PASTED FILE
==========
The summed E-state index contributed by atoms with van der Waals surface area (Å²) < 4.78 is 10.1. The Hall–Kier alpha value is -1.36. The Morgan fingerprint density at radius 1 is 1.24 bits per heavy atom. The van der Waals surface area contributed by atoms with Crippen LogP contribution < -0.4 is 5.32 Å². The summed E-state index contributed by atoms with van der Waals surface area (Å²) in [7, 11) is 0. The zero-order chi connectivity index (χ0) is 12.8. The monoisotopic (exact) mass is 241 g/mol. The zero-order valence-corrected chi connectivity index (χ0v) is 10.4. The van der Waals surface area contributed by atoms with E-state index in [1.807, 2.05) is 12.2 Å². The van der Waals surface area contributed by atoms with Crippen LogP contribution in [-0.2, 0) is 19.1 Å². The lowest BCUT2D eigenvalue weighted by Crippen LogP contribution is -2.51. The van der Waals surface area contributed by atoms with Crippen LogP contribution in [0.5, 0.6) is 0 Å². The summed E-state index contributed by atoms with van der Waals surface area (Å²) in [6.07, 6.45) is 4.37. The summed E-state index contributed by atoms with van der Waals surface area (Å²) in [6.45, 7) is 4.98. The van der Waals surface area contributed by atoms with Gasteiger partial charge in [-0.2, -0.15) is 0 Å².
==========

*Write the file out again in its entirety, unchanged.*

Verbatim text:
The summed E-state index contributed by atoms with van der Waals surface area (Å²) < 4.78 is 10.1. The Hall–Kier alpha value is -1.36. The Morgan fingerprint density at radius 1 is 1.24 bits per heavy atom. The van der Waals surface area contributed by atoms with Crippen LogP contribution < -0.4 is 5.32 Å². The summed E-state index contributed by atoms with van der Waals surface area (Å²) in [7, 11) is 0. The zero-order chi connectivity index (χ0) is 12.8. The monoisotopic (exact) mass is 241 g/mol. The zero-order valence-corrected chi connectivity index (χ0v) is 10.4. The van der Waals surface area contributed by atoms with E-state index in [1.807, 2.05) is 12.2 Å². The van der Waals surface area contributed by atoms with Crippen LogP contribution in [-0.2, 0) is 19.1 Å². The lowest BCUT2D eigenvalue weighted by Crippen LogP contribution is -2.51. The van der Waals surface area contributed by atoms with Crippen LogP contribution in [0.5, 0.6) is 0 Å². The summed E-state index contributed by atoms with van der Waals surface area (Å²) in [6.07, 6.45) is 4.37. The summed E-state index contributed by atoms with van der Waals surface area (Å²) in [6.45, 7) is 4.98. The van der Waals surface area contributed by atoms with Gasteiger partial charge in [-0.2, -0.15) is 0 Å².